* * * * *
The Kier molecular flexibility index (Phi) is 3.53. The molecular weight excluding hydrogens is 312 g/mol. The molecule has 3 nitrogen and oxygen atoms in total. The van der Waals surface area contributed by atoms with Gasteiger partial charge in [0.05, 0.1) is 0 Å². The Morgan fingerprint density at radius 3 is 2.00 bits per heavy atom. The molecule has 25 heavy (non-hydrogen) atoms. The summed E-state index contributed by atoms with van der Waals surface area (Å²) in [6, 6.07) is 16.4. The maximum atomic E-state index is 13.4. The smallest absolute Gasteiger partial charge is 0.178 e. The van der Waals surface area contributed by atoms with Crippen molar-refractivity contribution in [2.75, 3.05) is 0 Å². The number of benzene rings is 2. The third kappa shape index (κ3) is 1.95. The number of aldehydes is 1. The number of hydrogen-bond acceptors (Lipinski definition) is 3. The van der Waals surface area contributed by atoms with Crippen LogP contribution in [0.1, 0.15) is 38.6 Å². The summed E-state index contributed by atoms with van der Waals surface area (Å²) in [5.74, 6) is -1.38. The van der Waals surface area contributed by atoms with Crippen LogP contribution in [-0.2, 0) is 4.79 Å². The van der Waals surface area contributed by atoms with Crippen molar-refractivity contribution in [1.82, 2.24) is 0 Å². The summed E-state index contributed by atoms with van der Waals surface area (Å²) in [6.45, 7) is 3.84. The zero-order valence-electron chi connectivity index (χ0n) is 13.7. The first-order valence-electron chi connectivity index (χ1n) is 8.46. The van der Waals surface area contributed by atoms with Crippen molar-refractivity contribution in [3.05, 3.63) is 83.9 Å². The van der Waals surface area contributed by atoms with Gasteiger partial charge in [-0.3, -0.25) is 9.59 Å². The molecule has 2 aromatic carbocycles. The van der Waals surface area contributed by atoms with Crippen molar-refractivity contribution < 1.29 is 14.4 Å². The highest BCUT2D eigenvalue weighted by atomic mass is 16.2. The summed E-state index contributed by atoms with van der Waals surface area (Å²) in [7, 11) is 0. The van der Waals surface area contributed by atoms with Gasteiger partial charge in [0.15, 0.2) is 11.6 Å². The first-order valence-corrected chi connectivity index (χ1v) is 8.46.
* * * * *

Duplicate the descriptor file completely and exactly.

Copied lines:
The Kier molecular flexibility index (Phi) is 3.53. The molecular weight excluding hydrogens is 312 g/mol. The molecule has 3 nitrogen and oxygen atoms in total. The van der Waals surface area contributed by atoms with Gasteiger partial charge in [0.05, 0.1) is 0 Å². The Morgan fingerprint density at radius 3 is 2.00 bits per heavy atom. The molecule has 25 heavy (non-hydrogen) atoms. The summed E-state index contributed by atoms with van der Waals surface area (Å²) in [6, 6.07) is 16.4. The maximum atomic E-state index is 13.4. The smallest absolute Gasteiger partial charge is 0.178 e. The van der Waals surface area contributed by atoms with Crippen molar-refractivity contribution in [2.75, 3.05) is 0 Å². The number of benzene rings is 2. The third kappa shape index (κ3) is 1.95. The number of aldehydes is 1. The number of hydrogen-bond acceptors (Lipinski definition) is 3. The van der Waals surface area contributed by atoms with Crippen LogP contribution in [0.1, 0.15) is 38.6 Å². The summed E-state index contributed by atoms with van der Waals surface area (Å²) in [5.74, 6) is -1.38. The van der Waals surface area contributed by atoms with Crippen LogP contribution in [-0.2, 0) is 4.79 Å². The van der Waals surface area contributed by atoms with Crippen molar-refractivity contribution in [1.82, 2.24) is 0 Å². The summed E-state index contributed by atoms with van der Waals surface area (Å²) in [6.45, 7) is 3.84. The zero-order valence-electron chi connectivity index (χ0n) is 13.7. The first-order valence-electron chi connectivity index (χ1n) is 8.46. The van der Waals surface area contributed by atoms with Crippen molar-refractivity contribution in [3.05, 3.63) is 83.9 Å². The van der Waals surface area contributed by atoms with Gasteiger partial charge in [-0.3, -0.25) is 9.59 Å². The molecule has 2 aromatic carbocycles. The van der Waals surface area contributed by atoms with Crippen molar-refractivity contribution < 1.29 is 14.4 Å². The highest BCUT2D eigenvalue weighted by atomic mass is 16.2. The summed E-state index contributed by atoms with van der Waals surface area (Å²) in [7, 11) is 0. The van der Waals surface area contributed by atoms with Gasteiger partial charge in [0.15, 0.2) is 11.6 Å². The first-order valence-corrected chi connectivity index (χ1v) is 8.46.